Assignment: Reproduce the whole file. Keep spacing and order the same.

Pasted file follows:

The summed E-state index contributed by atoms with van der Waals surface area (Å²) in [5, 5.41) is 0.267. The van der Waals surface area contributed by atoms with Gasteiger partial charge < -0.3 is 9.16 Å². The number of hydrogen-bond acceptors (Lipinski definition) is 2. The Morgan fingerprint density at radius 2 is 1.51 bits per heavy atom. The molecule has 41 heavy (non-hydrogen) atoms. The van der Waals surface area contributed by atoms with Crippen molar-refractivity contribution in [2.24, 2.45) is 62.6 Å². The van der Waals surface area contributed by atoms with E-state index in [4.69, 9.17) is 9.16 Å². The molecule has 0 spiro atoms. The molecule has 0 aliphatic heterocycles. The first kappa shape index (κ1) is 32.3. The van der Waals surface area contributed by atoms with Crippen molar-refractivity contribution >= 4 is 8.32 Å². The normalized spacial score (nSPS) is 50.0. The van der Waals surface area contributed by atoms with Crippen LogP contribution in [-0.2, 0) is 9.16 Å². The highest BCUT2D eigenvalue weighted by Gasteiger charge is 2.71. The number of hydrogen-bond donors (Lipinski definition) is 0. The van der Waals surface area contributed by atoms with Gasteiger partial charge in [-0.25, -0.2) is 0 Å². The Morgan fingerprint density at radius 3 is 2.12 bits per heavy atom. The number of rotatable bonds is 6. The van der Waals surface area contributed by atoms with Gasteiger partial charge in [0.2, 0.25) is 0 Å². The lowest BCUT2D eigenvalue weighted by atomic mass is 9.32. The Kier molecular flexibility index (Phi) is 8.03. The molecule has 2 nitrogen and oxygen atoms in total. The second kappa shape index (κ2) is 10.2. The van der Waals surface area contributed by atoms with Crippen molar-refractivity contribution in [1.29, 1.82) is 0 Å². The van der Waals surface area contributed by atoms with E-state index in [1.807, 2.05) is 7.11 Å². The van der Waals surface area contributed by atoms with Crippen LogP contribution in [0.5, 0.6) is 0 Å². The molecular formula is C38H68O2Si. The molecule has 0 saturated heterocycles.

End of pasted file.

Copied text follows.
The summed E-state index contributed by atoms with van der Waals surface area (Å²) in [5, 5.41) is 0.267. The van der Waals surface area contributed by atoms with Gasteiger partial charge < -0.3 is 9.16 Å². The number of hydrogen-bond acceptors (Lipinski definition) is 2. The Morgan fingerprint density at radius 2 is 1.51 bits per heavy atom. The molecule has 41 heavy (non-hydrogen) atoms. The van der Waals surface area contributed by atoms with Crippen molar-refractivity contribution in [2.24, 2.45) is 62.6 Å². The van der Waals surface area contributed by atoms with E-state index in [4.69, 9.17) is 9.16 Å². The molecule has 0 spiro atoms. The molecule has 0 aliphatic heterocycles. The first kappa shape index (κ1) is 32.3. The van der Waals surface area contributed by atoms with Crippen molar-refractivity contribution >= 4 is 8.32 Å². The normalized spacial score (nSPS) is 50.0. The van der Waals surface area contributed by atoms with Crippen LogP contribution in [-0.2, 0) is 9.16 Å². The highest BCUT2D eigenvalue weighted by Gasteiger charge is 2.71. The number of hydrogen-bond donors (Lipinski definition) is 0. The van der Waals surface area contributed by atoms with Gasteiger partial charge in [-0.25, -0.2) is 0 Å². The Morgan fingerprint density at radius 3 is 2.12 bits per heavy atom. The number of rotatable bonds is 6. The van der Waals surface area contributed by atoms with Gasteiger partial charge in [0.2, 0.25) is 0 Å². The lowest BCUT2D eigenvalue weighted by atomic mass is 9.32. The Kier molecular flexibility index (Phi) is 8.03. The molecule has 2 nitrogen and oxygen atoms in total. The second kappa shape index (κ2) is 10.2. The van der Waals surface area contributed by atoms with Crippen molar-refractivity contribution in [1.29, 1.82) is 0 Å². The van der Waals surface area contributed by atoms with E-state index in [1.807, 2.05) is 7.11 Å². The van der Waals surface area contributed by atoms with Crippen LogP contribution in [0.5, 0.6) is 0 Å². The molecular formula is C38H68O2Si. The molecule has 0 saturated heterocycles.